Republicans have been bashing Democrats all year for leaving government housing finance out of the financial regulation overhaul. Now it appears Republicans will likely get a much greater say in the government’s future role in housing.
The House Financial Services Committee, and the party that controls it, will do much of the rewriting of housing finance. If Republicans win the House, they’ll control the committee and much of what it produces.
“There’s clearly a window of opportunity here,” said a Republican aide with the House Financial Services Committee. “I think that Fannie Mae and Freddie Mac are the perfect case study to demonstrate Republicans are serious about this effort.”
“Ending the bailout of Fannie and Freddie will be at the top of our agenda,” said Rep. Spencer Bachus (R-AL), the committee’s top Republican. “House Republicans want to reinvigorate the housing finance system so government guarantees no longer make private investors and creditors wealthy while saddling taxpayers with losses.”
The government-sponsored enterprises have cost taxpayers about $150 billion so far. Fannie and Freddie buy mortgages from lenders, and package them into guaranteed securities. That allows mortgage companies to loan more money and make it easier for more buyers to finance their home purchases.
Fannie and Freddie also bought hundreds of billions of dollars worth of mortgage backed securities, which collapsed along and left the GSEs insolvent. The government’s guarantee of Fannie and Freddie went from implicit to explicit, and they continue to drain the Treasury.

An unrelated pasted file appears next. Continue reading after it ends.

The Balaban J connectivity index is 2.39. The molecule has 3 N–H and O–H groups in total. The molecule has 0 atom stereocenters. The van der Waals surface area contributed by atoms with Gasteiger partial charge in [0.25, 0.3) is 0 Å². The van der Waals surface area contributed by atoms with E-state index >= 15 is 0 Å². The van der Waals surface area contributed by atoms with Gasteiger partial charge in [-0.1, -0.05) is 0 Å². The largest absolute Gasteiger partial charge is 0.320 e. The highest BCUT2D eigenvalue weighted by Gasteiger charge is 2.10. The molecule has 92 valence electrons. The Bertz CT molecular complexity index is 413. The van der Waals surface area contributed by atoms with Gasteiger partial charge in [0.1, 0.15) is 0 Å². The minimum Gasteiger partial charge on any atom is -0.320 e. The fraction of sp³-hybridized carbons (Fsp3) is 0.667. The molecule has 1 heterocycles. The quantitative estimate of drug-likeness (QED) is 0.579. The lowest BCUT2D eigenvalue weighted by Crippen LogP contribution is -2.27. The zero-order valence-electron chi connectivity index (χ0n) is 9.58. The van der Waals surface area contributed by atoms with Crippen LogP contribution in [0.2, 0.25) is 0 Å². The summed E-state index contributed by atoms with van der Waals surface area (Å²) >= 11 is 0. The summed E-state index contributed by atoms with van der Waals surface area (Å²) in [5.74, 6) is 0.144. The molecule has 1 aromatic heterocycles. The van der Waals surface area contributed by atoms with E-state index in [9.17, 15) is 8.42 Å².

Committee members from both parties promise to wind down Fannie and Freddie. They continue to argue over what will replace them, though they appear to agree on one significant point.
Committee Chairman Barney Frank (D-MA) has said both he and Bachus were “skeptical of this system whereby the government guarantees that loans will be paid off and a private entity gets the benefit from making those loans which the government has guaranteed to be paid off.”
The federal government has been deeply involved in housing for generations. Democrats, Republicans and administration officials are considering changes beyond Fannie and Freddie, throughout the system. Treasury officials said they plan to release the administration’s plans early next year. When they do, there will likely be fewer Democrats in Congress to work with. More Republicans mean Congress will probably produce a much different system than if this administration had pushed to tackle the problem with the Democratic majorities it’s enjoyed for two years.